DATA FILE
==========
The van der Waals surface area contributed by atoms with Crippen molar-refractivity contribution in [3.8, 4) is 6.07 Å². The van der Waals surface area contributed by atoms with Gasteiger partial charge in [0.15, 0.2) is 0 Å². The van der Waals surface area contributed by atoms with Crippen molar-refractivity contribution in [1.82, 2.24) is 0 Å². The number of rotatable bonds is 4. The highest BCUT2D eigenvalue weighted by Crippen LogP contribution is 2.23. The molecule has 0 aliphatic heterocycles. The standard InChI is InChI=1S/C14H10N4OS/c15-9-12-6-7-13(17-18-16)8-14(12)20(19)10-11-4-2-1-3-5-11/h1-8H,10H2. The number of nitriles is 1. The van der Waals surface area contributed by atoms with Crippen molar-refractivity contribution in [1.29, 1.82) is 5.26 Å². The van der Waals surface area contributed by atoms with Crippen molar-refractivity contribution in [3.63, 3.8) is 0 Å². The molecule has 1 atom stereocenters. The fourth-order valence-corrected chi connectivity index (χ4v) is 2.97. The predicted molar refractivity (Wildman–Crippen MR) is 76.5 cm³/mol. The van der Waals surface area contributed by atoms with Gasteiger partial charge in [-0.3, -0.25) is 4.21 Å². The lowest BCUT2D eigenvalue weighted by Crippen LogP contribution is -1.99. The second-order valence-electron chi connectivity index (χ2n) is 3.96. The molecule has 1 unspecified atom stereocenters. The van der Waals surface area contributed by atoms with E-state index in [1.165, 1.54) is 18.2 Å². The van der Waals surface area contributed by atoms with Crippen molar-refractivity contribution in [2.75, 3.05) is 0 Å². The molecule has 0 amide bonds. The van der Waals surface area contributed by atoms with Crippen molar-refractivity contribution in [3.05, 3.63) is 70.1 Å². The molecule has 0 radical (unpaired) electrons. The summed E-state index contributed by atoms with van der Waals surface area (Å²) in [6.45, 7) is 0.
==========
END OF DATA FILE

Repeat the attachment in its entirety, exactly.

The van der Waals surface area contributed by atoms with Crippen molar-refractivity contribution in [3.8, 4) is 6.07 Å². The van der Waals surface area contributed by atoms with Gasteiger partial charge in [0.15, 0.2) is 0 Å². The van der Waals surface area contributed by atoms with Crippen molar-refractivity contribution in [1.82, 2.24) is 0 Å². The number of rotatable bonds is 4. The highest BCUT2D eigenvalue weighted by Crippen LogP contribution is 2.23. The molecule has 0 aliphatic heterocycles. The standard InChI is InChI=1S/C14H10N4OS/c15-9-12-6-7-13(17-18-16)8-14(12)20(19)10-11-4-2-1-3-5-11/h1-8H,10H2. The number of nitriles is 1. The van der Waals surface area contributed by atoms with Crippen molar-refractivity contribution in [1.29, 1.82) is 5.26 Å². The van der Waals surface area contributed by atoms with Crippen molar-refractivity contribution in [3.63, 3.8) is 0 Å². The molecule has 1 atom stereocenters. The fourth-order valence-corrected chi connectivity index (χ4v) is 2.97. The predicted molar refractivity (Wildman–Crippen MR) is 76.5 cm³/mol. The van der Waals surface area contributed by atoms with Gasteiger partial charge in [-0.3, -0.25) is 4.21 Å². The lowest BCUT2D eigenvalue weighted by Crippen LogP contribution is -1.99. The second-order valence-electron chi connectivity index (χ2n) is 3.96. The molecule has 1 unspecified atom stereocenters. The van der Waals surface area contributed by atoms with E-state index in [1.165, 1.54) is 18.2 Å². The van der Waals surface area contributed by atoms with Crippen molar-refractivity contribution in [2.75, 3.05) is 0 Å². The molecule has 0 amide bonds. The van der Waals surface area contributed by atoms with Crippen molar-refractivity contribution in [3.05, 3.63) is 70.1 Å². The molecule has 0 radical (unpaired) electrons. The summed E-state index contributed by atoms with van der Waals surface area (Å²) in [6.45, 7) is 0.